The federal Liberals will choose a new leader in April nearly two years after Michael Ignatieff announced his resignation.

The leadership race began with nine candidates, but has dwindled to six. David Bertschi, Toronto lawyer George Takach and former astronaut Marc Garneau dropped out, with the latter declaring that rival Justin Trudeau’s victory was “a fait accompli.”

Internal polling conducted by Garneau’s campaign showed Trudeau had the backing of 72 per cent of Liberal members and supporters. Garneau said he was a “solid second” with 15 per cent, followed by Vancouver MP Joyce Murray with just over 7 per cent and former Toronto MP Martha Hall Findlay with just over 5 per cent.

Trudeau and five others — Martin Cauchon, Deborah Coyne, Hall Findlay, Karen McCrimmon and Murray — are the remaining candidates.

But whomever is chosen will have a much tougher battle trying to win Canada’s top job.

He or she will be faced with a majority Conservative government and Prime Minister Stephen Harper, who’s held the reins for seven years.  And for the first time in the country’s history, the Liberals are going into the next federal election – tentatively scheduled for October 2015 – as the third party, with the NDP as the official Opposition.

Voting begins April 7 and the Liberals will unveil their new leader on April 14 in Ottawa. Here’s how the process works.

Who is eligible?

For the federal Liberal leadership convention, voting is open to all members and supporters who registered before the deadline. The deadline is always 41 days before the convention – in this case, the deadline was March 3. But it was extended to March 21.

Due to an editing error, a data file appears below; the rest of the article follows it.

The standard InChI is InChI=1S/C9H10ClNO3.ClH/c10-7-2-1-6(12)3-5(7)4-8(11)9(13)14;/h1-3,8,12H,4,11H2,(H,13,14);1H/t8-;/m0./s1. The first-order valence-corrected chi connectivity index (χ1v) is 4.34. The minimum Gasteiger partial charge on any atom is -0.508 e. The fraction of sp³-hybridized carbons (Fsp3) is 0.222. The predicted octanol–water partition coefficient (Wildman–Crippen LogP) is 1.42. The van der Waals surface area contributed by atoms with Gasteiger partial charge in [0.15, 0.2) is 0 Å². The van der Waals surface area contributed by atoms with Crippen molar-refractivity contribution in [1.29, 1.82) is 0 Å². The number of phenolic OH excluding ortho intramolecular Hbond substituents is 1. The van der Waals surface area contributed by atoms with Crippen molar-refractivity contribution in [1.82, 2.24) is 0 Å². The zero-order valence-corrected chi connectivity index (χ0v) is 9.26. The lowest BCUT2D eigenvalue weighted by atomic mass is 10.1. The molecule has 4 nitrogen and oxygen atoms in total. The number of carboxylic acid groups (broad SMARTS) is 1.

Eligible voters must also have paid the necessary fees and complied with all registration procedures.

How is voting conducted?

Voting will conducted online and by phone.

How voting works:

During the leadership convention, each delegate will only vote once in the preferential ballot system. Voting begins on April 7.

The delegate will write down all the candidates they support, in order of preference, on a single ballot.

Then, the points system comes into effect, to ensure all 308 ridings is equally represented. (However, critics contended that doesn’t mean every region of Canada is equally represented. Ridings are based on population, so there are 106 ridings in Ontario, for example, and just 32 in all of the Maritimes.)

Each riding is awarded 100 points, for a total of 30,800 points up for grabs.

Each candidate receives the number of points that reflects their per cent of the vote in a riding. All the points in all the ridings are counted nationally.

A candidate needs a 50 per cent plus one majority.

If one candidate receives a majority after the first tally, he or she is declared the winner. If not, the candidate with the least amount of votes is eliminated in a runoff vote.

The delegates’ initial ballot sheet is then counted again, discounting that one candidate.

The process continues until a winner is selected.